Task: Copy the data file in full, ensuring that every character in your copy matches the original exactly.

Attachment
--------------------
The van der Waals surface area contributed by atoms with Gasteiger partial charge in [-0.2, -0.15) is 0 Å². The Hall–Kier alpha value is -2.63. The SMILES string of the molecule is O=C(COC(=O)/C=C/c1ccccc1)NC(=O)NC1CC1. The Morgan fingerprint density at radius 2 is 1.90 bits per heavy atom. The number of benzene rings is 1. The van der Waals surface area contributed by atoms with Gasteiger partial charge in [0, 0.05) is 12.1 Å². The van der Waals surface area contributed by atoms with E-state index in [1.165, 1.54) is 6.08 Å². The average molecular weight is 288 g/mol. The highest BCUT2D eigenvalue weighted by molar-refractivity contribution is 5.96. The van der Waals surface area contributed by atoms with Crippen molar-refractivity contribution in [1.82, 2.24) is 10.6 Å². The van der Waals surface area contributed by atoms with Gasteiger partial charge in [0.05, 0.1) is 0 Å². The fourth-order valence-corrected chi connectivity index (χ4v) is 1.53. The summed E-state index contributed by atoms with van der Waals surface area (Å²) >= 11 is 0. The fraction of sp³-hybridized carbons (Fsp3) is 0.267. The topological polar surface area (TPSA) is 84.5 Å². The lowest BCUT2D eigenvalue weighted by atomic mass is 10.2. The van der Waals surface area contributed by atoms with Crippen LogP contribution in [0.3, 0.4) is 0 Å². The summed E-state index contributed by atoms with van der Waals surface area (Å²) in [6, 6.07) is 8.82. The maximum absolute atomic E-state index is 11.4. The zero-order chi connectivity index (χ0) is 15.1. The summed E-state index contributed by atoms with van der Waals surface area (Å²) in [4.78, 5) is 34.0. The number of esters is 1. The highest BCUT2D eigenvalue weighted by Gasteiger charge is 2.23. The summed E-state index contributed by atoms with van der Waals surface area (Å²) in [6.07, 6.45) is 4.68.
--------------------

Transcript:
The van der Waals surface area contributed by atoms with Gasteiger partial charge in [-0.2, -0.15) is 0 Å². The Hall–Kier alpha value is -2.63. The SMILES string of the molecule is O=C(COC(=O)/C=C/c1ccccc1)NC(=O)NC1CC1. The Morgan fingerprint density at radius 2 is 1.90 bits per heavy atom. The number of benzene rings is 1. The van der Waals surface area contributed by atoms with Gasteiger partial charge in [0, 0.05) is 12.1 Å². The van der Waals surface area contributed by atoms with E-state index in [1.165, 1.54) is 6.08 Å². The average molecular weight is 288 g/mol. The highest BCUT2D eigenvalue weighted by molar-refractivity contribution is 5.96. The van der Waals surface area contributed by atoms with Crippen molar-refractivity contribution in [1.82, 2.24) is 10.6 Å². The van der Waals surface area contributed by atoms with Gasteiger partial charge in [0.05, 0.1) is 0 Å². The fourth-order valence-corrected chi connectivity index (χ4v) is 1.53. The summed E-state index contributed by atoms with van der Waals surface area (Å²) >= 11 is 0. The fraction of sp³-hybridized carbons (Fsp3) is 0.267. The topological polar surface area (TPSA) is 84.5 Å². The lowest BCUT2D eigenvalue weighted by atomic mass is 10.2. The van der Waals surface area contributed by atoms with Crippen LogP contribution in [0.3, 0.4) is 0 Å². The summed E-state index contributed by atoms with van der Waals surface area (Å²) in [6, 6.07) is 8.82. The maximum absolute atomic E-state index is 11.4. The zero-order chi connectivity index (χ0) is 15.1. The summed E-state index contributed by atoms with van der Waals surface area (Å²) in [4.78, 5) is 34.0. The number of esters is 1. The highest BCUT2D eigenvalue weighted by Gasteiger charge is 2.23. The summed E-state index contributed by atoms with van der Waals surface area (Å²) in [6.07, 6.45) is 4.68.